She was also advised of how to dispute her son’s child support liability. Between 31 July 2014 and 31 January 2017, AHL failed to deduct child support payments of $20,463.81.
Commissioner of Inland Revenue V Peter Martin Coleman
An Auckland man, who a judge says used Inland Revenue as a bank to prop up failing businesses, was sent to prison for nearly five years.
Peter Martin Coleman was sentenced yesterday in the Auckland District Court to 4 years and 9 months in prison on a raft of tax charges under the Crimes Act and the Tax Administration Act. His actions resulted in an actual loss to Inland Revenue of $1,071,837.49.
Commissioner of Inland Revenue V Mara Sorm
A Waikato baker was sent to prison for nearly five years for persistent and premeditated multi-million-dollar tax evasion over six years.
Mara Sorm was found guilty by a Hamilton jury on 52 charges of tax evasion relating to himself, his wife, and their company after failing to declare some $6,500,000.00 in cash sales. He was sentenced today in the Tauranga District court to 4 years, 9 months in prison and ordered to pay $500,000 in reparations.
Commissioner of Inland Revenue V Robert William Lee Grant
An Auckland company director was sentenced to 12 months home detention on tax evasion charges.
Robert William Lee Grant faced 71 charges covering not filing a return with the intent to evade GST, evasion of GST and knowingly not deducting PAYE with the intent to evade tax.
Grant was responsible for the finances and administration of the companies. His tax agent encouraged Grant to file returns which were overdue, to pay outstanding tax, and warned him that penalties (including prosecution) might follow.
The total amount of tax shortfall owing is $502,573.56
Commissioner of Inland Revenue V Umesh Patel
An Auckland company director was sentenced to 3 months community detention plus 125 hours community work on tax evasion charges.
Umesh Patel ran Vista Infotech NZ Limited and between 2012 and 2015 failed to pay PAYE returns, paid net wages, and deducted employees PAYE totalling $102,807.86 to Inland Revenue.
The Defendant was aware that PAYE was outstanding and understood that it was an amount held in trust for Inland Revenue.
In an interview he told IR investigators he knew PAYE would not be paid when it was due and that he preferred to pay other creditors over Inland Revenue to keep the business going.
Commissioner of Inland Revenue V Clifford Desmond Meikle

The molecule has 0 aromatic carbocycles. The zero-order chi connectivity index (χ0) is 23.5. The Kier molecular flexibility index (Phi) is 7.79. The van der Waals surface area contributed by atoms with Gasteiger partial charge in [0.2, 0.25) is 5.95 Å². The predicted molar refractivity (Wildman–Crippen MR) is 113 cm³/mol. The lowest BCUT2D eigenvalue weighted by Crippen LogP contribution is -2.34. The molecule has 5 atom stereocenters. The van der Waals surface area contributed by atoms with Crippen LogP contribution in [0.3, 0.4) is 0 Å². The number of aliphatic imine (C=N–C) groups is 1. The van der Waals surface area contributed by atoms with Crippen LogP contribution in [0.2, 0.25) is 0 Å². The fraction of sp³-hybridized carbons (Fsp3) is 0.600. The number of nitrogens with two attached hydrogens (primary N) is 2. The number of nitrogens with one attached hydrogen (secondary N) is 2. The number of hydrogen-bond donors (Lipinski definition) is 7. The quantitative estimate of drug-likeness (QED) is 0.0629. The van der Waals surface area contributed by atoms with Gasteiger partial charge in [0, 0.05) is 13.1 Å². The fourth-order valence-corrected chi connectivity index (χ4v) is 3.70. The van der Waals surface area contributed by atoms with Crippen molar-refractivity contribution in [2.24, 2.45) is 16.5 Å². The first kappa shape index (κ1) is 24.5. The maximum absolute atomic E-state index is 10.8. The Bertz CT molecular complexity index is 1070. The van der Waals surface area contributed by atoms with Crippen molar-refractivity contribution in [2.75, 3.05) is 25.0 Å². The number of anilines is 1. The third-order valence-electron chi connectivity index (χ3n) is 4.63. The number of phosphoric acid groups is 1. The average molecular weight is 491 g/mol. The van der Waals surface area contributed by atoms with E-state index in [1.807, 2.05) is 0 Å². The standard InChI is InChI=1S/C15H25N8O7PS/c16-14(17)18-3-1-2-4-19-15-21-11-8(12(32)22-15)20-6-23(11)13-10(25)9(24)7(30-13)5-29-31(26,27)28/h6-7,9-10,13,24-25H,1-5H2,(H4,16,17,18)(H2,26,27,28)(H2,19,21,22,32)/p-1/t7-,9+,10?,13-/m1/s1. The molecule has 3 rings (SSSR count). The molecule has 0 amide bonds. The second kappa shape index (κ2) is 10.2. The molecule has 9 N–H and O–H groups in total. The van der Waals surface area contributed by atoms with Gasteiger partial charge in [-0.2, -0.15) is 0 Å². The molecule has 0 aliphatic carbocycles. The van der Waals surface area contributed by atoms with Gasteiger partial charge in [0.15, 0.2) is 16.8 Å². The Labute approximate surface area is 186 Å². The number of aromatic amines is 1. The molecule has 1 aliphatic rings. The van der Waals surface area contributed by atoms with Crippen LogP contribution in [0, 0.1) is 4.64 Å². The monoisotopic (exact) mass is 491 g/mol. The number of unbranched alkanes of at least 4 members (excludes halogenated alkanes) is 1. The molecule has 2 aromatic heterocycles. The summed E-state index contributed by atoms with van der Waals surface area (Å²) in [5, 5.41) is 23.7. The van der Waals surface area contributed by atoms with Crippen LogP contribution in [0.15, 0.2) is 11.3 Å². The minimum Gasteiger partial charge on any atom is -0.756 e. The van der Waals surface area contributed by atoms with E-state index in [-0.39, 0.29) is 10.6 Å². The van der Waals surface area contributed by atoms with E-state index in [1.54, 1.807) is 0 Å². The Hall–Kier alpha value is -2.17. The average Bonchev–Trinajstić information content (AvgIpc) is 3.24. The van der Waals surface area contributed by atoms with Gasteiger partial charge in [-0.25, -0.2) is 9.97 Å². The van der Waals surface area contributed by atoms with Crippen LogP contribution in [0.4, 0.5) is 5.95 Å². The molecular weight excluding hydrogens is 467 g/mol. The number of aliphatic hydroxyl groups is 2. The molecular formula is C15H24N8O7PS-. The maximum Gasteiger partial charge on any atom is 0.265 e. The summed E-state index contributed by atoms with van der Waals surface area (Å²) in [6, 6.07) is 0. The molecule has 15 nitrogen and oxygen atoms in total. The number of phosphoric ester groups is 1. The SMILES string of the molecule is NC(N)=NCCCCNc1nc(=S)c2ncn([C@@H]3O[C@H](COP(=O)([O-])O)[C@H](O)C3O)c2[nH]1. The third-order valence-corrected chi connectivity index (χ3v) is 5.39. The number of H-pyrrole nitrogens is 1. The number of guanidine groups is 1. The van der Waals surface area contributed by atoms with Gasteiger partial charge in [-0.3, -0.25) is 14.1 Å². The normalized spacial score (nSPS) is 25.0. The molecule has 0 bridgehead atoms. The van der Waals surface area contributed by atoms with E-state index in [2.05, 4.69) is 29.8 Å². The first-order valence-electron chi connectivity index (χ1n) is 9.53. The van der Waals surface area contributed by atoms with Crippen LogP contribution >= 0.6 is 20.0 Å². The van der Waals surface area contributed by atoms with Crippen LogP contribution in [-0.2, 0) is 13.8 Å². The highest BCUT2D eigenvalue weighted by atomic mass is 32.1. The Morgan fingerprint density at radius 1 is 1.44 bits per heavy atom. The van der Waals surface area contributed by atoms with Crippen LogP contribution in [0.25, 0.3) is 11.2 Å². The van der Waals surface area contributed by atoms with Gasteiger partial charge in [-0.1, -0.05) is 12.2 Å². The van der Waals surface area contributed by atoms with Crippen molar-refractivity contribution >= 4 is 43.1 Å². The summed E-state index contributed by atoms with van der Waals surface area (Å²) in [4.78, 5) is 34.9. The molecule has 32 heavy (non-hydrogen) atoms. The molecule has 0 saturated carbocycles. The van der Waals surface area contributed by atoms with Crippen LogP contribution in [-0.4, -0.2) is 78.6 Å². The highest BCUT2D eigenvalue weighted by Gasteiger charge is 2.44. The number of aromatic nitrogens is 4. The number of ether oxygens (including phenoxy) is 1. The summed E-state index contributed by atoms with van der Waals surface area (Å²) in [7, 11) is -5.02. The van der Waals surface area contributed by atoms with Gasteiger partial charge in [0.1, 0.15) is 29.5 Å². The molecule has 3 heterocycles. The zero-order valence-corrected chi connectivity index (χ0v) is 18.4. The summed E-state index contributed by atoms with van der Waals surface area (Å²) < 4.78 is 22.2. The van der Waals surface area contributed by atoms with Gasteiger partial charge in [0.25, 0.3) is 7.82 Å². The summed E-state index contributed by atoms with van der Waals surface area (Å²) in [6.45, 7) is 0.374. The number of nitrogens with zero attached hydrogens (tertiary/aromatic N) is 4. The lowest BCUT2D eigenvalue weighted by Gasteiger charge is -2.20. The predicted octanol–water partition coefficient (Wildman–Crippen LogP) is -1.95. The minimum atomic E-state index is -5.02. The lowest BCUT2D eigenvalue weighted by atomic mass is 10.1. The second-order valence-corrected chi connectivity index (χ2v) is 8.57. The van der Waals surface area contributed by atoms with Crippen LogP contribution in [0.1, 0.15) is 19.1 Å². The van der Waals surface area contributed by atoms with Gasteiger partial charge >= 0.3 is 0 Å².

The owner of a transport company was sentenced to 10 months home detention for failing to file PAYE, GST and income tax returns.
Clifford Desmond Meikle ran Meikle Transport and Meikle Transport Holdings which changed their names to CDM and JML respectively and both went into liquidation in 2013.
Meikle has also sentenced to 10 months post detention conditions which includes attending counselling for grief and mental health issues.
The amount owing is between $466,451.45 and $627,221.31
Commissioner of Inland Revenue V Jignesh Prakashkumar Purohit
A former Auckland auto mechanic was sentenced to 12 months home detention on money laundering and tax fraud charges.
Jignesh Prakashkumar Purohit also had six months post home detention conditions imposed on him. He has repaid more than $70,000 of the money he obtained fraudulently.
In February 2016 another man in NZ on a student visa opened a company but was then deported. The company never traded but Purohit still filed GST returns for it. Between May 2016 and 12 April Purohit systematically withdrew around $87,000 in cash from ATMs around the Auckland and Sydney areas.
He recruited at least three other Indian students to incorporate companies, open bank accounts and rent PO Boxes. Purohit and his wife moved to Australia in early 2018 but he travelled almost monthly back to New Zealand to check PO Boxes and withdraw money.
Commissioner of Inland Revenue V Jarred Marshall Nathan/HF Devanning Limited
A man who ran a Christchurch furniture removal firm was fined $1,350 for failing to file GST, PAYE and income tax returns.
Jarred Marshall Nathan faced 27 charges of aiding and abetting his firm HF Devanning Ltd in not filing the required paperwork.
Despite Inland Revenue using significant time and resource to encourage Hills to comply with his tax obligations, all returns remain outstanding.
Hills has also failed to make any tax payments towards the Company's potential tax liability.
Commissioner of Inland Revenue V Kamlesh Jattan
An Auckland man, whose company sold EFTPOS terminals and barcode scanners, was sentenced to four months community detention and 100 hours community work on tax evasion and tax fraud charges.
Kamlesh Jattan, through a tax agent, filed 18 GST returns between 2011 and 2014 as well as three income tax returns. He was audited in 2016 and asked to provide a copy of bank accounts for his company.
Bank accounts obtained directly from the bank by IR showed Jattan had left out 88 transactions and recalculated the opening and closing balances.
The total tax shortfall was $164,938.92.